So you might ask: "if you are intrigued by Geography and GIS why are you working with Smallworld?". Good question... GE seems to have made a decision not to market the Smallworld Core Technology as a GIS but rather to present it as a network management suite of tools. I know that Smallworld can be used for GIS analysis but the product development has not emphasized that at all. (I would be interested to read how you are using the Smallworld tools to understand non-utility geographic issues.)
So because I am still interested in GIS and Geography, Jerome E. Dobson's article "Bring Back Geography!" resonated with me. If you are at all interested in Geography (or wonder what it is) this article is definitely worth reading. (Yes, it is an ESRI site. But if you are interested in Geography and GIS in general, you go to where the information is)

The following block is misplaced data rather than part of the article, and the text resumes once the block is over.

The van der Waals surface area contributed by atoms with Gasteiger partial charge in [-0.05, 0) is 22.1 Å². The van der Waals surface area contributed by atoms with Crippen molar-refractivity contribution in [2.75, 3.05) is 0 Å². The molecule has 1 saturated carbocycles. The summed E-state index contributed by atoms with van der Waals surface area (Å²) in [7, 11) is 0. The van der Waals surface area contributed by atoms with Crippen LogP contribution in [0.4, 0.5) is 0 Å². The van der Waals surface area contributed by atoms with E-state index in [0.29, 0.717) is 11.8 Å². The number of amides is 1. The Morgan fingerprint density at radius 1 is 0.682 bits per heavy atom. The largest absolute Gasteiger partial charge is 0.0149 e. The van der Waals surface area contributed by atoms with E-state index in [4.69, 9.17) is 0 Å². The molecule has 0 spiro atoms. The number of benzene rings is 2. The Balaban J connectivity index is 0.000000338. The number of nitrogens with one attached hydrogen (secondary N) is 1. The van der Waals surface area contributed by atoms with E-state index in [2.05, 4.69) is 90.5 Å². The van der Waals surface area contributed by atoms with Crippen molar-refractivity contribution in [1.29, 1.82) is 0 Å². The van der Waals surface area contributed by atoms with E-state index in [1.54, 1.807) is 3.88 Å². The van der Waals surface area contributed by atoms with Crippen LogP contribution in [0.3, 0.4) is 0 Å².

Dobson writes of the role of Geography largely in the United States of America. He writes about how during the 1st and 2nd World Wars, geographers were an important part of preparing for peace after the war. And then he points out that Geography was purged from the major USA Universities after World War II. His call is for geographers to reassert themselves into the public consciousness so that they can make important contributions for the common good.
Because of my daily work with GIS technologies, I always fancied myself a bit of a geographer. Dobson writing about GIS says...
In contrast, advances in GIS alone are likely to cast us as clerks handling data for the ecologists, political scientists, economists, and other current leaders in these topics
I do actually seem myself as a bit of a clerk (or consultant to clerks) that manages data for others. Not that being a clerk is a bad thing... it puts food on my family's table and is something that is also technically challenging and rewarding. But this article has got me thinking about how I can take the next step beyond technology and start learning more about Geography to understand my world better and then also contribute to its common good.